Why does regulation matter in drug discovery? It may seem like a big obstacle in the path to delivering novel medicines to patients, delaying their treatment and prolonging discomfort. But how do we know that the drugs we take actually have their intended purpose? Are we aware of any potential side effects/adverse reactions? This is a true story of how a heroine dared to ask these questions, and saved a nation in the process.
Thalidomide and Frances Kelsey
Most of us would have heard of thalidomide, the sedative developed by Grünenthal and subsequently used as a treatment for morning sickness in pregnant women in the late 1950s. While thalidomide was marketed heavily in Europe, the drug was prevented from entering the U.S. by Food and Drug Administration (FDA) officer Dr Frances Kelsey. Kelsey was a Canadian born pharmacologist, holding positions at the University of Chicago and the University of South Dakota. She left academia to join the FDA in 1960, and reviewing thalidomide was one of her first assignments.
It may be hard to believe that a drug with such marked teratogenic properties as thalidomide was once approved for over-the-counter use, especially popular in Europe and Africa. But the 1950s was a time of wonder and innovation as far as drug discovery was concerned. The recent widespread availability of penicillin and other novel medicines like erythromycin meant that many previously ‘incurable’ diseases were now curable, with an ever increasing number of treatment options for patients available by the day.
In keeping with Hollywood style, companies raced to release the next blockbuster; newer and ‘better’ variations of drugs popped up on the market, followed closely with intense advertising campaigns and extravagant claims. Back to Dr Kelsey, faced with the might of a major pharmaceutical company eager to release their product into the U.S. market, remained unmoved. She asked for more information, more data, delaying approval of the drug based on her skepticism of the company’s claims.
Not long after, thalidomide was implicated in causing birth defects in babies who’s mothers took the drug at a certain period in their pregnancy term. These babies were often born with malformed limbs and extra digits, among other complications. But it had taken 5 whole years for this link to be made and for thalidomide to be completely taken off the shelves worldwide. When news of this broke, there was global outcry – how had whole governments and pharmaceutical companies let this happen?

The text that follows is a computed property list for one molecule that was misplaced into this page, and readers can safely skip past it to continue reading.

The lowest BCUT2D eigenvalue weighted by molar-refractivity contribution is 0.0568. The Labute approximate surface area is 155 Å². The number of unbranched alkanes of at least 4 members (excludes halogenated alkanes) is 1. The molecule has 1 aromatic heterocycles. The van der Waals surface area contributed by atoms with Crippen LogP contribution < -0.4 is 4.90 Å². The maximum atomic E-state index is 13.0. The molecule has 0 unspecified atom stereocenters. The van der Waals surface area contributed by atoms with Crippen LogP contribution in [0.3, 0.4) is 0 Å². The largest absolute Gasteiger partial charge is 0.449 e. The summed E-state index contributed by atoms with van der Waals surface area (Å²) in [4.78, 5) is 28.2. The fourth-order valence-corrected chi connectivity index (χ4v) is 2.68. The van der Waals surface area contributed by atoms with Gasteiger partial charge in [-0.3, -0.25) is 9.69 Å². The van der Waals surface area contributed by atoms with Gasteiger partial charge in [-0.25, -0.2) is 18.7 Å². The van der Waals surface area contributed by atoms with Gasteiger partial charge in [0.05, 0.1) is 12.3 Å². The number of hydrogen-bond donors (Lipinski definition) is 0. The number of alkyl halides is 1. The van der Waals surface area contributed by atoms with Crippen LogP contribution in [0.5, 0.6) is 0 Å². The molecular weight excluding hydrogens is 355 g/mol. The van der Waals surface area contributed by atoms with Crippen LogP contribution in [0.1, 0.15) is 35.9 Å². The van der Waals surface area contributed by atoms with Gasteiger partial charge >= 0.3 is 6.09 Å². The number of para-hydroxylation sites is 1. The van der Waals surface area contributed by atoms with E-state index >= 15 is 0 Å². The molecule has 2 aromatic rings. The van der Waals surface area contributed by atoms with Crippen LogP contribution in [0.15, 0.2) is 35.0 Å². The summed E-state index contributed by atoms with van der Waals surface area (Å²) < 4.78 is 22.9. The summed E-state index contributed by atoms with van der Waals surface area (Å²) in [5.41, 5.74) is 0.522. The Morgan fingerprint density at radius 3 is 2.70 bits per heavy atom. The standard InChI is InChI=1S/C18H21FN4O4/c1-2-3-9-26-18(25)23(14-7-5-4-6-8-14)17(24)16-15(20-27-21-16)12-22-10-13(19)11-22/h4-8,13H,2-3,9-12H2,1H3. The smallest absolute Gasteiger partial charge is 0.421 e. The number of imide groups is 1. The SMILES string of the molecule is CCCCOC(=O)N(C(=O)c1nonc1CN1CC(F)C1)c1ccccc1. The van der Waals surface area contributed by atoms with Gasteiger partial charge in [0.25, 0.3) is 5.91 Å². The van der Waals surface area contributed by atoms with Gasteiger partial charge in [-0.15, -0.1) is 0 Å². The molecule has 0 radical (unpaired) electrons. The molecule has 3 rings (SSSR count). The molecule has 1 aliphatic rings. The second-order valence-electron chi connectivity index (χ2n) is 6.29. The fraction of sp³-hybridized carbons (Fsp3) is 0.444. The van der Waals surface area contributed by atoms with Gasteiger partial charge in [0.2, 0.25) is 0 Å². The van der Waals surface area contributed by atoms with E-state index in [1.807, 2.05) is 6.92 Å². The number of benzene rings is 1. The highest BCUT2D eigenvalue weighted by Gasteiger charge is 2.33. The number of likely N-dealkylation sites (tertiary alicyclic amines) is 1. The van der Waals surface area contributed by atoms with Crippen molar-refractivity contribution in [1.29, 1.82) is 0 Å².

“People used to think that science, technology and the drug industry could bring only progress. People used to think new is necessarily better. But Kelsey nurtured a healthy skepticism in the public and the news media.”
Morton Mintz, former Washington Post reporter who broke the thalidomide story in 1962.
Once news of the averted disaster broke, laws were put in place to ensure the efficacy and safety of new drugs. Companies began to change their R&D programs to include better and more robust clinical trials. The drugs that became blockbusters were ones that were actually effective with minimal side effects, as opposed to the ones that had the most money spent on their marketing and advertising.
Regulation doesn’t mean being close minded about the drugs that are sent for review. For example, thalidomide was once again sent to the FDA in 1998 for review, resulting in its approval to treat complications arising from leprosy. This time however, it was supported by solid data that showed that it was both safe and effective when used in the indicated manner.
Furthermore, the FDA has programs in place to ensure that patients who desperately need a yet-to-be-approved drug get the treatment they require as quickly as possible, without sacrificing safety and regulation. The four main programs are:
- Priority Review
- Breakthrough Therapy
- Accelerated Approval
- Fast Track
Kelsey’s role in averting a potential disaster involving thalidomide earned her heroine status, with then-President John F. Kennedy awarding her the highest honor that the Federal Government can grant a civilian employee. She played a key role in establishing the Kefauver Harris Amendment, a set of laws that required companies to prove the efficacy and safety of drugs entering the U.S. markets.
She was made the director of a new division at the FDA, testing and investigation new drugs, Her story was used as a recruitment tool, to encourage others that they too could make a difference in the role of a ‘Drug Detective’.
As an aside, Frances Kelsey retired in 2005 after 45 years of service to the FDA. She died in 2015 at the age of 101. Every year, the FDA dedicates the Kelsey award to an employee to ‘celebrate courage and scientific decision-making’.